Russian strike on Ukraine’s Chernigiv kills 13 people

A Russian strike on the northern Ukrainian city of Chernigiv killed 13 people and wounded dozens more on Wednesday, as Kyiv sounded the alarm over shortages in its air defence capabilities.

Ukrainian rescuers clear the rubble of a destroyed building following a missile attack in Chernigiv on April 17, 2024, amid the Russian invasion of Ukraine. (AFP)

First responders searched for survivors in the rubble, carrying away the wounded on stretchers as pools of blood formed on the ground near the scene of the attack, official images showed.

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President Volodymyr Zelensky, who has been urging allies to send more missiles to thwart Russian air attacks, said Ukraine had lacked sufficient air defences to intercept the three missiles that struck Chernigiv.

Another 61 people including two children were wounded, the emergency services said in its latest toll of casualties.

“Three people were rescued from the rubble. People are likely still trapped under the rubble of the partially destroyed building,” the statement said.

A 25-year-old policewoman on sick leave was among those killed after suffering a severe shrapnel injury, the interior minister announced separately.

“Many multi-storey buildings were damaged,” the regional governor Vyacheslav Chaus said on state-run television.

“Civilian infrastructure is damaged. Dozens of vehicles have been destroyed.”

The Chernigiv region, which borders Belarus to the north, was partially occupied at the beginning of Russia’s invasion but has been spared fighting on its territory for around two years since Moscow’s army withdrew.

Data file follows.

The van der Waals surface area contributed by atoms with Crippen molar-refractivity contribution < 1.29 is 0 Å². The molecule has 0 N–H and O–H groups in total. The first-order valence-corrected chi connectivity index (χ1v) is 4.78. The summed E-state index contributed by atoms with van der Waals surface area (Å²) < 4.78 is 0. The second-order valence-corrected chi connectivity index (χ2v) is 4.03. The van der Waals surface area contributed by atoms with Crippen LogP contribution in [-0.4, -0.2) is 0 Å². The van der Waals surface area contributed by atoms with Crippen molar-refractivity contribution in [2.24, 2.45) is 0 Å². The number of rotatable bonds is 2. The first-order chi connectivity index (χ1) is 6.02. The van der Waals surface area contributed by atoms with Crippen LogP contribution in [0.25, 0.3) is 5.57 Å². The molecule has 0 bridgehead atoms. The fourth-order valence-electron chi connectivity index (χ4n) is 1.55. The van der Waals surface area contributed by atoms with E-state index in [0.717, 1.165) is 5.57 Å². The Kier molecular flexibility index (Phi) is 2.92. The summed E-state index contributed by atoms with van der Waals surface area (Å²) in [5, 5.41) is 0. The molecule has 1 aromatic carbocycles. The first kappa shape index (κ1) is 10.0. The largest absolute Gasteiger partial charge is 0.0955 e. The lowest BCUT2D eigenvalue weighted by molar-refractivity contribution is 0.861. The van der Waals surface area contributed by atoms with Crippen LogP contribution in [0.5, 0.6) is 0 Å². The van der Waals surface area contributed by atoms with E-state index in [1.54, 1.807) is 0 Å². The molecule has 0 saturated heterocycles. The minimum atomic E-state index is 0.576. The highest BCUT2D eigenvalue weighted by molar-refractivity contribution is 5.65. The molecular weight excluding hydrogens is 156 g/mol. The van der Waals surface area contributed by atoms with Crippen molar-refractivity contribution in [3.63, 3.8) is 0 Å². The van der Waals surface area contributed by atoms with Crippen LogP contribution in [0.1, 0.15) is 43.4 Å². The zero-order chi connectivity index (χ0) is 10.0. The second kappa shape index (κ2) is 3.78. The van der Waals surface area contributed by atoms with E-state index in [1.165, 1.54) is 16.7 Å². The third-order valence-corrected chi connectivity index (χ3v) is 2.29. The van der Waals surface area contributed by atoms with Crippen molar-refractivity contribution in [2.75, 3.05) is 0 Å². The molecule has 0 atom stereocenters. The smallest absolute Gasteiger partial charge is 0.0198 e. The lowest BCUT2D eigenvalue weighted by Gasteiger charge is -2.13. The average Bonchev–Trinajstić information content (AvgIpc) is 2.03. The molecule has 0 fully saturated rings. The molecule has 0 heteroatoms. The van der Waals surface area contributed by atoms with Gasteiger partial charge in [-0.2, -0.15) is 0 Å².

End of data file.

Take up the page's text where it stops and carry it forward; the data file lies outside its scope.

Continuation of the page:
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– Zelensky criticises Western resolve –

Zelensky blamed Russia for the attack but also said the West should do more to help defend Ukraine’s skies.

“This would not have happened if Ukraine had received sufficient air defence equipment and if the world’s determination to resist Russian terror had been sufficient,” he said.

Foreign Minister Dmytro Kuleba echoed the comments in a separate post on social media and suggested that Ukraine should enjoy the same cover from aerial attacks as Israel.

“In the Middle East, we saw what reliable protection of human lives from missiles looks like,” he added, referring to Iran’s drone and missile barrage on Israel that was intercepted by Western and Israeli forces.

Kuleba also thanked Germany for agreeing to supply Ukraine with another Patriot air defence system and said he would appeal to other countries at a G7 meeting this week for more weapons.

Their comments added to a growing chorus in Ukraine appealing to allied countries to supply more sophisticated air defence weapons to ward off the regular Russian strikes on key infrastructure.

There had been a direct hit to an infrastructure facility but it was not linked to energy production, the mayor said.

Chernigiv, which lies some 145 kilometres (90 miles) north of Ukraine’s capital, Kyiv, had a pre-war population of around 285,000 people.

The historical hub is hundreds of kilometres from the front line but has occasionally been targeted in long-range Russian strikes.

In August last year, seven people were killed in a Russian missile attack on a theatre hosting an exhibition on drones.

Many buildings in the city were damaged when Russian tanks swept into Ukraine from Belarusian territory in February 2022 and besieged the city until April that year.

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